This will depend on your state laws.
It might be helpful to know that an equitable remedy (eviction) is distinct from a money judgment. Sometimes these are handled in two different courts or two different proceedings within a court. If you get the eviction, you might not get the money judgment or vice-versa.
I think we customarily ask for a no-trespassing order in conjunction with the eviction, which won't stop them from coming on the property but gives you ammunition when you call the police to report it.
If you get a money judgment, I believe it is customary for the judgment to include all "future" rent due until the judgment is satisfied (or the home leaves).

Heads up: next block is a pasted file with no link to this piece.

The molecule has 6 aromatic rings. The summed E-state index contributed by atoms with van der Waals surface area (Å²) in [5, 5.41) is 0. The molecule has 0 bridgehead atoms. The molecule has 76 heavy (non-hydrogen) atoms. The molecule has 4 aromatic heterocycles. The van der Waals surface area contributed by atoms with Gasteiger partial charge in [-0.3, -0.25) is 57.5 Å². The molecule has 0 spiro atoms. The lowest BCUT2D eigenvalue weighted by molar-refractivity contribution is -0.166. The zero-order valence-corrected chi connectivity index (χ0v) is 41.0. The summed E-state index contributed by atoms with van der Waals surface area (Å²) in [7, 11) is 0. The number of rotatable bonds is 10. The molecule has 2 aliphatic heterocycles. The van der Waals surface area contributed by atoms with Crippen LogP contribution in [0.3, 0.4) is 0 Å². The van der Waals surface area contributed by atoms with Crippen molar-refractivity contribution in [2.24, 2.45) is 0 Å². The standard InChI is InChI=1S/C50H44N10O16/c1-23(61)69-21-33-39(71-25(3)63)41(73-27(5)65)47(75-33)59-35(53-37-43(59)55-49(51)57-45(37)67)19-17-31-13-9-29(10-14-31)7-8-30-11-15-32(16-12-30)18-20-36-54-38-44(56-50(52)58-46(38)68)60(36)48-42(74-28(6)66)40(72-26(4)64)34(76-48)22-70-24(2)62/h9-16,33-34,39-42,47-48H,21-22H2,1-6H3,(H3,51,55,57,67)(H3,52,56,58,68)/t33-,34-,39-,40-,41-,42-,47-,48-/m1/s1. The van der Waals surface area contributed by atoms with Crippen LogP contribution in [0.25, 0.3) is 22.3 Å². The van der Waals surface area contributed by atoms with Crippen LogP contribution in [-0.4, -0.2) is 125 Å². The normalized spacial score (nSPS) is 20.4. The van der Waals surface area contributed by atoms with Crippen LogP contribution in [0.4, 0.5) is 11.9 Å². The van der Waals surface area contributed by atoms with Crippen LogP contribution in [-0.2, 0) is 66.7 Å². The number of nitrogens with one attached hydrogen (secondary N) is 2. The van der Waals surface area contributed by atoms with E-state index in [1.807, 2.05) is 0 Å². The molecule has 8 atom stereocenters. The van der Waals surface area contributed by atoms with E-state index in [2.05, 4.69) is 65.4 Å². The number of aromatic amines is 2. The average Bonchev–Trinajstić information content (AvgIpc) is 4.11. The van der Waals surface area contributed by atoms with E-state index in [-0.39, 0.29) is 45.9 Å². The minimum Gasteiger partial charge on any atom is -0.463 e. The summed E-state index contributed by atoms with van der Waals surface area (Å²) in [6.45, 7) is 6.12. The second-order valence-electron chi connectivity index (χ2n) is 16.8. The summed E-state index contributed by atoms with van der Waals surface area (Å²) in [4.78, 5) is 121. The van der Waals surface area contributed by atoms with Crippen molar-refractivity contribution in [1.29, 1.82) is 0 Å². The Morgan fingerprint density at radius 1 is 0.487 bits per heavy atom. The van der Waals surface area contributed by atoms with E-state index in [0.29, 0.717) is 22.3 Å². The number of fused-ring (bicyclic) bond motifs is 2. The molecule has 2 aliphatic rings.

Once you get a judgment, you will have to "execute" the judgment as a separate step. Depending on your state laws, it may or may not be simple to attach a lien to the home, but just because you have the lien does not end the saga. Once you have the lien you have to enforce payment, and there's nothing to stop someone from moving or trashing the home despite your lien unless you are vigilant.
Don't expect your deadbeat tenant to care about your legal rights, and don't expect mobile home movers to look out for your interests. Once the home is hooked up and gone, what do they care?
Once you get the eviction, if the home is not moved out you should expect it to be abandoned and you'll have to go through your state's process/procedure for that. It might be simpler to buy them out and save yourself the hassle. (Wait until post-judgment though).